Why no Oscar category for title design?

Went to see Spider-Man last night, and during the title sequence, it got me to wondering why there is no Oscar category for title design? Think back over the years to some of the amazing accomplishments in titles: Saul Bass’ entire career, Maurice Binder’s famous James Bond titles, Dan Perri’s titles for “Star Wars,” and many others. David Fincher’s movies have incredible title sequences: “Panic Room,” “Fight Club,” and “Se7en” all boast innovative work.

Given that there are awards for Art Direction, Costume Design and Makeup, why is there no award for titles? Should there be?

I believe the operative phrase here is “You can’t judge a book by its cover.”

I think it’s just a little too specialized for an award. With the exception of Original Song, which is a holdover from the days when musicals were more prevalent, all the awards are given for something which is used throughout the film.

Adding an award to the Oscars is a big deal (the show is way too long already). But this one might be coming. The Emmy Awards added an “Outstanding Main Title Design” category in 2000.

Gotta agree with BobT on this one – sure, title sequences can be great, but what do they add to a film? For every one great one you can name that actually helped set the mood*, there are a dozen great ones that mean absolutely nothing and don’t do a thing for the film except show off how cool the title sequence is.

  • – And frankly, if after I get intrigued by the teasers, cheer at the trailers, see hours of commercials, read the reviews, pay six bucks and settle into my seat, a film needs to set any kind of mood for me, then it’s just not going to work at that point, thanks.

One of the film festivals, many years ago, ran a section on opening credits for about an hour or longer… including such wonderful stuff as Saul Bass’s titles for Hitchcock, Wossname Jarre, etc. Included titles from WEST SIDE STORY (graffitti names spray painted on fences and walls), among others.

Recently, the titles for CONSPIRACY THEORY (with Mel Gibson) were fantastic, reflections of neon signs in the window of his cab… Pacific Title seems to do a great job, although they don’t often credit individuals.

There was a long period of time, however, when the titles were very blah.

Is there a technical Oscar category for it?

No. The “Technical awards” you hear about are actually mostly awards given out for technical INNOVATION, not specified categories.

House on Haunted Hill had great creepy opening credits too.

I’m ambivalent about this being an Oscar category. Certain, a good set of titles can set the mood for a story. However, many good films dispense with opening titles altogether, and still manage to keep people from leaving the theatre.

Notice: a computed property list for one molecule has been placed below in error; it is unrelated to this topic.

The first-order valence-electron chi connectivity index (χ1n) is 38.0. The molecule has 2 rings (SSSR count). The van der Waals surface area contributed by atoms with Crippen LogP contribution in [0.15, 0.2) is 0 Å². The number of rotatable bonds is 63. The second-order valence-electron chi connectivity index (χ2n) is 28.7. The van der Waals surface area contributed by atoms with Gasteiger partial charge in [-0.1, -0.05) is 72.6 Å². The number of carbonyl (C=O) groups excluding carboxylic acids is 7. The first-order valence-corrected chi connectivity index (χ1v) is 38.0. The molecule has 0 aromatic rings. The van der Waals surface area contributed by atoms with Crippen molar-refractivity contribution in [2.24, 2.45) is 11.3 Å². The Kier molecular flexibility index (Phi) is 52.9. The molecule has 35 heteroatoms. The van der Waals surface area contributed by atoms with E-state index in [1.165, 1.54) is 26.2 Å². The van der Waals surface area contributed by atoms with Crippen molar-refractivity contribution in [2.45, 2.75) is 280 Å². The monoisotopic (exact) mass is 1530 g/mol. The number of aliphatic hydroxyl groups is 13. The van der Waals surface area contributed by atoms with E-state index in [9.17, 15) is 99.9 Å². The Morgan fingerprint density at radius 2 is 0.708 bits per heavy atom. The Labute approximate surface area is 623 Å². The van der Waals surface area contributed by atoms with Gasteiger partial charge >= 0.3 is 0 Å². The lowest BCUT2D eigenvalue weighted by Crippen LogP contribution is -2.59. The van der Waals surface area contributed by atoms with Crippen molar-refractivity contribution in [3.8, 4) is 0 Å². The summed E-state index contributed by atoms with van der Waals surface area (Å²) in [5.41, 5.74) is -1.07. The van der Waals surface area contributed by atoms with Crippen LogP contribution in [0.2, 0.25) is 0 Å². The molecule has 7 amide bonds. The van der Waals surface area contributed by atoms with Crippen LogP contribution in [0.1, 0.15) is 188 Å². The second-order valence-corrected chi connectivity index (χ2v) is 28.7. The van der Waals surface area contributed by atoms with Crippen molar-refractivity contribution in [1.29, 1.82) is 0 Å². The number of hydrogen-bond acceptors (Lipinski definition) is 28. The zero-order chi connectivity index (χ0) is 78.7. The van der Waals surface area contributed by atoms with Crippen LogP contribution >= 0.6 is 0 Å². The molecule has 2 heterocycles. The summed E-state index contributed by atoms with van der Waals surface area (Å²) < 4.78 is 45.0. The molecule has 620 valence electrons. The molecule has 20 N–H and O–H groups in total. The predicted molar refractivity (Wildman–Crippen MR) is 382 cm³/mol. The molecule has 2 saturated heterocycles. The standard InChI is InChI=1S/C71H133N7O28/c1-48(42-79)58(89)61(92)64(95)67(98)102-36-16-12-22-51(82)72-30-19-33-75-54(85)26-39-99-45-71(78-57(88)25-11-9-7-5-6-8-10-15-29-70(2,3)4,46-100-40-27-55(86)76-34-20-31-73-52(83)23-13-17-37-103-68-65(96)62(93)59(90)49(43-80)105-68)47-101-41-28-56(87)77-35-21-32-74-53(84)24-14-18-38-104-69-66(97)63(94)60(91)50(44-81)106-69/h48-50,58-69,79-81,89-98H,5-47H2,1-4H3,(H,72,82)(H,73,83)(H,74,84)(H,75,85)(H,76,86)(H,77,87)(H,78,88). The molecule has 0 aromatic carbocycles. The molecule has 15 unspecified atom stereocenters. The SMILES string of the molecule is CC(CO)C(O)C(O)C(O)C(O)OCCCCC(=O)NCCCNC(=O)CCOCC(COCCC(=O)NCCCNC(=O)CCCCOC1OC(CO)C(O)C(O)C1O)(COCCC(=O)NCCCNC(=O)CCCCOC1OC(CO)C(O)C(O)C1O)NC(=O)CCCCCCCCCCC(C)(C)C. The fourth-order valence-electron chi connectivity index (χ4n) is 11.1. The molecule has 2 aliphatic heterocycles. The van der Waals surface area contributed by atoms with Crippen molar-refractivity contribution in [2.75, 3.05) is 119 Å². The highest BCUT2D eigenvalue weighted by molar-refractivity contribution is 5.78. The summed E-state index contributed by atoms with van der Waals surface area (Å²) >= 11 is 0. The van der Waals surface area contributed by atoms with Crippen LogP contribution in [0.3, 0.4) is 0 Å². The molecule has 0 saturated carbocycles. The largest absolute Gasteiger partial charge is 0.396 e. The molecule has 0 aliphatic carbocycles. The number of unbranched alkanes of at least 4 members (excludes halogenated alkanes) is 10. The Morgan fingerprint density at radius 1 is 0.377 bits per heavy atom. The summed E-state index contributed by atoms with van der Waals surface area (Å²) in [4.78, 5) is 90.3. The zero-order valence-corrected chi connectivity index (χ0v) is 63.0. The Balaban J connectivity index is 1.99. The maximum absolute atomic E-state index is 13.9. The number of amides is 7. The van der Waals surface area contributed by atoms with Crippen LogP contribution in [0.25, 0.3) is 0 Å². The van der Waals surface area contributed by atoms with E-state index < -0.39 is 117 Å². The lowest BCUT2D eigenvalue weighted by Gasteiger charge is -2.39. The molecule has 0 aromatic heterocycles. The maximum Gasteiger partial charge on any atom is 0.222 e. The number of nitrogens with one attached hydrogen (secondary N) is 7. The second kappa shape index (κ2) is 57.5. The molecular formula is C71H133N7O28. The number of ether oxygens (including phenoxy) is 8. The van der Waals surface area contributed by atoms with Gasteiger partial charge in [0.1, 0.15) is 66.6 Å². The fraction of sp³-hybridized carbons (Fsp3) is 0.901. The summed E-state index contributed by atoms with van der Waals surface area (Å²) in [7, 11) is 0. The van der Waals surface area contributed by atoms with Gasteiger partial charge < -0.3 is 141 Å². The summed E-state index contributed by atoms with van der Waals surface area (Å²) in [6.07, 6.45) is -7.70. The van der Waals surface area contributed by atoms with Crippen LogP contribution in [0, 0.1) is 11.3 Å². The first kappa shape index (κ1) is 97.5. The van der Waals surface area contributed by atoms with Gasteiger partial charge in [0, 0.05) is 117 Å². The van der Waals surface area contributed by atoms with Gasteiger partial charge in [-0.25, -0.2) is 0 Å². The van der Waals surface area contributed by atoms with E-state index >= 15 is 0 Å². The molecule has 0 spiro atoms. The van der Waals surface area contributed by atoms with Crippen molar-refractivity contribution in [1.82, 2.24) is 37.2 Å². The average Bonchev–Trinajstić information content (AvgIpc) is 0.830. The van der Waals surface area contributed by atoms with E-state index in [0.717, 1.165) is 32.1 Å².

That said, I still remember being blown away by the opening titles for Superman - The Movie. I remember thinking, “Lord have mercy, that by itself was worth the price of admission.”

I especially loved the pre-title sequence with the old-style theatre curtains opening up, the words “June - 1938” appearing on a title card, then the shot of ACTION COMICS #1 and a little girl’s voiceover reading the opening narration. Absolutely brilliant, tying in the long history of Superman with the modern era.

Then the five-minute long (at least, it seemed that way) titles, with John Williams sweeping score. How can you go wrong?

I’d be leery of making an Oscar category for this, simply because the last thing I want to see is movie after movie incorporating a needless, elaborate title sequence in an attempt to win the award. Some movies do better with quick, simple title sequences. Imagine if, say, the title sequences for Scream or Jurassic Park dragged on for minutes, rather than getting right to the action. If an award were on the line, every movie’s opening credits would look like the beginning of a James Bond movie. Even a Golden Globe would probably be too much encouragement.

That being said, I loves me a good title sequence. From the simple-yet-effective Alien credits to the huge elaborate song-and-dance of Austin Powers, I dig 'em. They really do set the mood.

Outside of the incredibly rare exception (Judi Dench), nobody wins an Oscar for a mere 5-10 minutes of work outside of the Song category (as BobT mentioned). Why should they start now, no matter how well-done they are? An Oscar is prized partially because it’s given to a small handful of disciplines. It’s a rare thing to receive one. Do casting directors get Oscars? Stunt coordinators? There’s certainly a much stronger arguement to be made for these than for the title guys, even a genius like Saul Bass (although interestingly enough, Bass did win an Oscar–for Documentary Short)